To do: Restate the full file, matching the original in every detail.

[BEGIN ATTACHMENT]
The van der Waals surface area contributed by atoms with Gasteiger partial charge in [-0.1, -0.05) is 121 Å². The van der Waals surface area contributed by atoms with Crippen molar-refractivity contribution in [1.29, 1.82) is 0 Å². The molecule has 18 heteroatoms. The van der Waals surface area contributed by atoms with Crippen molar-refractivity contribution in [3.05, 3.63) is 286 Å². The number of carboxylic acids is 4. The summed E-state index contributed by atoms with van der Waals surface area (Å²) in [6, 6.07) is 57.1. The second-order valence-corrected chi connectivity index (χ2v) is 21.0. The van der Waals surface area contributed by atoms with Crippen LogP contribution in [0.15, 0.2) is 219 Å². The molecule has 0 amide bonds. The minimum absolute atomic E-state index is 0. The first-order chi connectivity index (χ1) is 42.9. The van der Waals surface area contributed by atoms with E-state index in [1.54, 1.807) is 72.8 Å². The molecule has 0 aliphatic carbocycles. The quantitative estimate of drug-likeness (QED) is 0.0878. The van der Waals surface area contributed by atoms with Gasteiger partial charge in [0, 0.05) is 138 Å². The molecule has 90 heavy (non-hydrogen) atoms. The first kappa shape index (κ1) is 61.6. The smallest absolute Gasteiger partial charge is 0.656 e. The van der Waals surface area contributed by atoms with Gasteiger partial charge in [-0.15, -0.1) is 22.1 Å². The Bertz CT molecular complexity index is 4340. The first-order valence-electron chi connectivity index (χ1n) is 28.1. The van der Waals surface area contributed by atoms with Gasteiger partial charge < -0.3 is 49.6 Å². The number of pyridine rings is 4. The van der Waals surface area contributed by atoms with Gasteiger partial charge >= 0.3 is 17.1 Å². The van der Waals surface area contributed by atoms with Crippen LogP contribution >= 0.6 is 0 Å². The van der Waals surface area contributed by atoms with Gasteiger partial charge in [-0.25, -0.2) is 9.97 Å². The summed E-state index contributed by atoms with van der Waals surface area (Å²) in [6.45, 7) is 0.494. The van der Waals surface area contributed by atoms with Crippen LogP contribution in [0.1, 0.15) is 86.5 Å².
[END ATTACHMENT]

The van der Waals surface area contributed by atoms with Gasteiger partial charge in [-0.1, -0.05) is 121 Å². The van der Waals surface area contributed by atoms with Crippen molar-refractivity contribution in [1.29, 1.82) is 0 Å². The molecule has 18 heteroatoms. The van der Waals surface area contributed by atoms with Crippen molar-refractivity contribution in [3.05, 3.63) is 286 Å². The number of carboxylic acids is 4. The summed E-state index contributed by atoms with van der Waals surface area (Å²) in [6, 6.07) is 57.1. The second-order valence-corrected chi connectivity index (χ2v) is 21.0. The van der Waals surface area contributed by atoms with Crippen LogP contribution in [0.15, 0.2) is 219 Å². The molecule has 0 amide bonds. The minimum absolute atomic E-state index is 0. The first-order chi connectivity index (χ1) is 42.9. The van der Waals surface area contributed by atoms with E-state index in [1.54, 1.807) is 72.8 Å². The molecule has 0 aliphatic carbocycles. The quantitative estimate of drug-likeness (QED) is 0.0878. The van der Waals surface area contributed by atoms with Gasteiger partial charge in [0, 0.05) is 138 Å². The molecule has 90 heavy (non-hydrogen) atoms. The first kappa shape index (κ1) is 61.6. The smallest absolute Gasteiger partial charge is 0.656 e. The van der Waals surface area contributed by atoms with Gasteiger partial charge in [-0.15, -0.1) is 22.1 Å². The Bertz CT molecular complexity index is 4340. The first-order valence-electron chi connectivity index (χ1n) is 28.1. The van der Waals surface area contributed by atoms with Gasteiger partial charge < -0.3 is 49.6 Å². The number of pyridine rings is 4. The van der Waals surface area contributed by atoms with Gasteiger partial charge >= 0.3 is 17.1 Å². The van der Waals surface area contributed by atoms with Crippen LogP contribution >= 0.6 is 0 Å². The van der Waals surface area contributed by atoms with Gasteiger partial charge in [-0.25, -0.2) is 9.97 Å². The summed E-state index contributed by atoms with van der Waals surface area (Å²) in [6.45, 7) is 0.494. The van der Waals surface area contributed by atoms with Crippen LogP contribution in [0.1, 0.15) is 86.5 Å².